Date01 December 2005
Published date01 December 2005

In re Spectrum Plus Ltd [2005] 3 WLR 58

This note predicts that banks will attempt to get around the ruling in In re Spectrum Plus Ltd[2005] 3 WLR 58 that a charge over a borrower’s debts cannot be a fixed charge if the borrower is allowed the use of the proceeds of the debts without restriction. One alternative arrangement that may be used is to require the proceeds of the charged debts to be paid into a blocked account but to allow the bank to periodically apply such proceeds towards the reduction of the outstanding sums under the borrowing facility, so that the borrower is able to make fresh drawings under the facility for working capital. This note argues that such an arrangement is likely to be upheld as creating a fixed charge over the borrower’s debts.

1 If the Singapore courts follow the recent House of Lords’ decision in In re Spectrum Plus Plus Ltd,1 it will no longer be possible for a bank to take a fixed charge over a borrower’s debts if the bank allows the proceeds of the debts to be paid into the borrower’s account and used by the borrower without restriction. The bank’s security will be regarded as only a floating charge over the borrower’s debts and, in the liquidation of the borrower, the bank’s claims secured by such a floating charge will lose priority to the statutory preferential claims against the borrower (ss 328(1) and 328(5) of the Companies Act2). In the humble view of this commentator, however, it is far too early to conclude that fixed charges over book debts will become commercially extinct as a form of security in the banking and financing industry.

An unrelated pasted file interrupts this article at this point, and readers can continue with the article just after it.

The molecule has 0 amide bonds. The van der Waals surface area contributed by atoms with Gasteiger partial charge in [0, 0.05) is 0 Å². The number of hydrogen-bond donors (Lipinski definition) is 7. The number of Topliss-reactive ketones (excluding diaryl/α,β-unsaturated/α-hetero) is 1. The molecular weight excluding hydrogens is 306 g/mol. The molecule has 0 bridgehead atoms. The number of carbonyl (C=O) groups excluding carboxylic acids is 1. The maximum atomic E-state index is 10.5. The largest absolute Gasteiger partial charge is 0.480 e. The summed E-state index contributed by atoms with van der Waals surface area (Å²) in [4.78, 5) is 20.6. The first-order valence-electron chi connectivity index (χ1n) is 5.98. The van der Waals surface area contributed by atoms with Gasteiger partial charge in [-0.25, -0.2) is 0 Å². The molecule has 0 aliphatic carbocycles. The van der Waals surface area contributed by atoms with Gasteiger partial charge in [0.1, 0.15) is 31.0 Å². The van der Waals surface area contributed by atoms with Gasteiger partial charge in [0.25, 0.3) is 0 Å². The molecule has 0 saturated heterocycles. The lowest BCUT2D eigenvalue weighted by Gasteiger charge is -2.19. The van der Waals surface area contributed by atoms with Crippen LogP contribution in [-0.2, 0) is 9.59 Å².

2 In Spectrum Plus, a company (Spectrum) had executed a debenture in favour of its bank, granting what was described in the debenture as a “specific charge” over all its book debts and other debts.

The debenture provided that all moneys which Spectrum might receive in respect of the specifically charged debts had to be paid into Spectrum’s account with the bank, and that Spectrum was not to sell, factor, discount or otherwise charge or assign such debts without the prior consent of the bank. However, Spectrum was at liberty to deal with the debtors and to collect the debts in the normal course of business. Spectrum’s account with the bank was a normal bank account with an overdraft facility and, as long as the overdraft limit was not exceeded, Spectrum could draw on the account for its business purposes. During the life of the facility, the overdraft limit was never exceeded but the account was also never in credit. Spectrum then went into liquidation, and the issue arose as to whether the bank held a fixed charge or a floating charge over Spectrum’s uncollected book debts.

3 According to Siebe Gorman & Co Ltd v Barclays Bank Ltd,3 such an arrangement would give the bank a fixed charge over Spectrum’s debts. The English Court of Appeal followed Siebe Gorman and held the security to be a fixed charge.4

4 However, the House of Lords overruled the Court of Appeal as well as Siebe Gorman, and held that only a floating charge had been created over Spectrum’s debts. The law lords reaffirmed that, in principle, a fixed charge could be...

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